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    Love both of your dogs! What a lucky mom you are.

     
  11. Miakoda

    Miakoda New Member

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    Ok, so I am confused. Through my research, I was under the impression that the Cane Corso is the Cane Corso & that it is the "Italian Mastiff." I didn't see anywhere that said it some are "American Mastiffs" & some are "Italian Mastiffs."

    Now I do understand that different bloodlines are popular in different countries (as here in American we tend to ruin every breed we get our hands one, even the ones created in our own country), but to say they are two different breeds is wrong. That's like saying there is an American Rottweiler & a German Rottweiler. The truth is, there is only 1 Rottweiler. Yet there are certain bloodlines that each country favors above the others. However, "American", "German", "Italian", etc. are NOT bloodlines.

    As far as the difference in looks go, different strains & what they were bred for will determine the look of a dog. It's always been said that "form follows function" & that's why so many dogs within a breed can look a little bit different. Take Neos for example. Neopolitan Mastiffs are not truly oversized, lumbering idiots with so many wrinkles it can't even see. This is just what show breeders fancy. Working breeders (for the few that are still using this breed as a working guard dog) wouldn't touch those oversized too wrinkled dogs for anything. I've seen some Neos that come from old strains, & although they are very similar to the others depicted, they don't have near as many wrinkles nor are they as large. Also look at the Shar Pei. The Shar Pei used to be a dog that was known for it's wrinkles--on it's head only b/c as they grew, the body wrinkles became less apparent or they disappeared all together. However, b/c people love the squishy, wrinkly look, they totally disregarded history & began breeding dogs solely for their wrinkled bodies. Peis today have much more wrinkles than they did 30 years ago.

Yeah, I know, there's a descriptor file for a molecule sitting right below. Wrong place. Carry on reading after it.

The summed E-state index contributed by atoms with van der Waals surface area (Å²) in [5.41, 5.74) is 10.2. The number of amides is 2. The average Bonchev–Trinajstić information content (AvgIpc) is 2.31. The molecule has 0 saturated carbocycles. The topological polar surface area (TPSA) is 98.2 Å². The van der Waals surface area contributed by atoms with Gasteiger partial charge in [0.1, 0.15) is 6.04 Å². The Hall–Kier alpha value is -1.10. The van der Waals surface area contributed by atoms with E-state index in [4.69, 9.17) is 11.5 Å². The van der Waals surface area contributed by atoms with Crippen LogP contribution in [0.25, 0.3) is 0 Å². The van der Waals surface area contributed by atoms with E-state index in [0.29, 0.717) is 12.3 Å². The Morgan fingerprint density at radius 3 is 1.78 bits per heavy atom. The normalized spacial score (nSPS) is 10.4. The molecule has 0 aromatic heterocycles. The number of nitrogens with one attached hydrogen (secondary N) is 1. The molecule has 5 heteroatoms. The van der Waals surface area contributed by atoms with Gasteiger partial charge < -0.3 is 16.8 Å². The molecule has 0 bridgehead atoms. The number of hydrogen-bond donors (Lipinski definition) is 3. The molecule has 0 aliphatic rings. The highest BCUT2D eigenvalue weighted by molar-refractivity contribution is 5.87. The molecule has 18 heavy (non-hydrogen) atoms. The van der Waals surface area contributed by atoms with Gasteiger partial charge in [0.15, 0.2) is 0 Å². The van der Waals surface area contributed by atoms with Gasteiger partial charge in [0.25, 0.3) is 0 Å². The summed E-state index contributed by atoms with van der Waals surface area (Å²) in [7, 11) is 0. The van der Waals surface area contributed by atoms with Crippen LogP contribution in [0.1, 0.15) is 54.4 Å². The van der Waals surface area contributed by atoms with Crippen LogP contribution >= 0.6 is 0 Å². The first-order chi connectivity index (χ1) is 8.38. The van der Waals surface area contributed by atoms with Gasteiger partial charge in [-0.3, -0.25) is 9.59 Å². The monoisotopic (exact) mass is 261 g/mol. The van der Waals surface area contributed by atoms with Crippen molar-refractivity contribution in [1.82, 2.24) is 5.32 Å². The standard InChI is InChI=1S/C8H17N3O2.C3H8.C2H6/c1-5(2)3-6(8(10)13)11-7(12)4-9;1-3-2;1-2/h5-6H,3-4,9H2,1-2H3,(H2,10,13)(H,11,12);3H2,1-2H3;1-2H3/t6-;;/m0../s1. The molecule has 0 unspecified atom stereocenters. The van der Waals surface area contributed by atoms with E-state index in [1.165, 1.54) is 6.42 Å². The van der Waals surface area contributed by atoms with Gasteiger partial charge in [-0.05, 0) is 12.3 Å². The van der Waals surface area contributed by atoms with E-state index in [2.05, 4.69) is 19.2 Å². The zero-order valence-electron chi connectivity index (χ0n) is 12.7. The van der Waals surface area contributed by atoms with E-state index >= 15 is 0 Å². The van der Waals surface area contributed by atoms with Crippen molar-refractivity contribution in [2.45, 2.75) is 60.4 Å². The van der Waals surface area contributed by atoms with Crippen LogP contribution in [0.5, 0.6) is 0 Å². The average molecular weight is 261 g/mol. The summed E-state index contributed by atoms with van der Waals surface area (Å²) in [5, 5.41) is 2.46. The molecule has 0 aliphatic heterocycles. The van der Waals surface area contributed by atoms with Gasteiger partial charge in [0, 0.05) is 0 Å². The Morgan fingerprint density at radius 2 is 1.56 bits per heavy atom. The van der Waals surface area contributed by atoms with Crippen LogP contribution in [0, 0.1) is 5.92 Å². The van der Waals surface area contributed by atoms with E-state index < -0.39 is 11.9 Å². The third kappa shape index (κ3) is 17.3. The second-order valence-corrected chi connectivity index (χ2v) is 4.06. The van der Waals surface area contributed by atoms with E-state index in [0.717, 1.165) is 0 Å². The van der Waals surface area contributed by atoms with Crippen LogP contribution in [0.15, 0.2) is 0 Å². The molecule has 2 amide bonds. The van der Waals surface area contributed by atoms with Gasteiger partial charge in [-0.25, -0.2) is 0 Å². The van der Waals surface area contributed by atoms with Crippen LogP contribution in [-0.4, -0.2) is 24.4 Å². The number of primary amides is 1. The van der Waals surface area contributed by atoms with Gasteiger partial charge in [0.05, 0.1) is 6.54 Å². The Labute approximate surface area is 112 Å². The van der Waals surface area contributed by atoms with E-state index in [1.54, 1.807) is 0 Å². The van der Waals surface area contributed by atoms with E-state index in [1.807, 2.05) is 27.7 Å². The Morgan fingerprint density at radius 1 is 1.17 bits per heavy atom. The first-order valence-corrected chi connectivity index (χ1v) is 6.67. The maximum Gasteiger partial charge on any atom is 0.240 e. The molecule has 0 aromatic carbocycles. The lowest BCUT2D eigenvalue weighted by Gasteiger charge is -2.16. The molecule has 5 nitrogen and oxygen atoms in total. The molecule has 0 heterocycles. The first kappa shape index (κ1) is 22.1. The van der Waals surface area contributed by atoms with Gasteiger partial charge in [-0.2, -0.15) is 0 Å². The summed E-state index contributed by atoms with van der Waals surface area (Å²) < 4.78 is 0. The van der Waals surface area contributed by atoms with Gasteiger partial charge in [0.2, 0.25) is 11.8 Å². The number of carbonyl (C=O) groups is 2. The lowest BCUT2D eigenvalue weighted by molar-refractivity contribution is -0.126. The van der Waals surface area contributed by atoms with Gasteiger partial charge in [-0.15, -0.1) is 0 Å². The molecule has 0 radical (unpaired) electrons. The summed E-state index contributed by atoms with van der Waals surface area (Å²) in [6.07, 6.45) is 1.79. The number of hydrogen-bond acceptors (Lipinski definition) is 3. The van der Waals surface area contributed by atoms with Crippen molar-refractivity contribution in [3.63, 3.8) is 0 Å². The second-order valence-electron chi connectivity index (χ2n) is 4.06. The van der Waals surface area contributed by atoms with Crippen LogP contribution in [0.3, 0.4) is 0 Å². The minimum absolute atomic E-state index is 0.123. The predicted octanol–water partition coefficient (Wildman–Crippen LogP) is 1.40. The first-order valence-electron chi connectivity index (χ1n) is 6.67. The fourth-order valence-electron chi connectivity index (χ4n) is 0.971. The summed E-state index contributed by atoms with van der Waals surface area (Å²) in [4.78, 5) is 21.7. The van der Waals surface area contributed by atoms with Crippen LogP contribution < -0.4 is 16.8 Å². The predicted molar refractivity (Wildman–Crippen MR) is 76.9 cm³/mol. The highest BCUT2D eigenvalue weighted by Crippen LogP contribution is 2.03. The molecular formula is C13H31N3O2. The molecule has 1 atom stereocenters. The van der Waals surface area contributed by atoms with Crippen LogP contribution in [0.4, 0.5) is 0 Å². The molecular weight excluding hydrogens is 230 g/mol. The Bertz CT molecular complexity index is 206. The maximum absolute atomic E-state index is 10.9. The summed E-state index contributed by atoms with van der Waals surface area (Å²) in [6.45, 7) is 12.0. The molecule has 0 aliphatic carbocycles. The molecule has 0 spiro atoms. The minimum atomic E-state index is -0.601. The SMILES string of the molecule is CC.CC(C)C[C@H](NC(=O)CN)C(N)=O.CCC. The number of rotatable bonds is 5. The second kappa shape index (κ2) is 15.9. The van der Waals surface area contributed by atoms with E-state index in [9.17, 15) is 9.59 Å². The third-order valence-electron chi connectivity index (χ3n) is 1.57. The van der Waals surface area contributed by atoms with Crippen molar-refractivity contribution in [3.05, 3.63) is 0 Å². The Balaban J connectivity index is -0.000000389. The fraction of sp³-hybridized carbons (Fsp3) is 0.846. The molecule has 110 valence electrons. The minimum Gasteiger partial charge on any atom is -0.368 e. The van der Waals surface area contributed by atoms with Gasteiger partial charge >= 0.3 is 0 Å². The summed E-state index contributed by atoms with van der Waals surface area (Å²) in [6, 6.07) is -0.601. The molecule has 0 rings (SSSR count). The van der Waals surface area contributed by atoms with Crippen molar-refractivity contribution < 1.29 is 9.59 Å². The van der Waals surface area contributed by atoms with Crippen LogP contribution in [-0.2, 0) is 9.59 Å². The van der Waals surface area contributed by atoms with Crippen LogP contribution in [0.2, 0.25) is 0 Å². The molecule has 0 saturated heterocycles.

The same goes for Corsos. I very good friend of mine (& client at our clinic), owns & raises them. His dogs are absolutely amazing. Looks wise, they do have a couple wrinkles here & there (mainly on the forehead), but they are no way covered in them. They are tight bodied, tight lipped animals that are wary of strangers yet are comfortable as long as their owner is comfortable in someone's presence. This guy OFA's ALL his dogs--hips, cardia, & thyroid--as this breed has now become the byb dream dog & the quality out there is amazingly crappy. Most of his dogs are tolerant of our handling & some even outright love coming to see us (I'm a vet tech).

    My advice is to go back to the roots of the breed & find breeders that are sticking to them. To many people breed dogs for looks nowadays, & that's the furthest thing you should ever want.

    Good luck!

    Btw, I've got a Shar Pei/Cane Corso mix. He's a pain in my ass, so if you want him.........:D :cool:
     
  12. chinchow

    chinchow Fuzzy Pants

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    I believe the Italian/American distinction is because when these dogs came over here, they were greatly changed. As most breeds are when they are brought out of their country.
     
  13. Chrissy&B

    Chrissy&B New Member

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    There is no Italian and American Cane Corso, the point here was that obviously American breeders strive for something different than European breeders do. It is not only the case with this particular breed but with most breeds I think. I know for a fact that there's a massive difference between Schipperkes in US and Continentan EU. The same breed but a completely different dog! :yikes: :confused: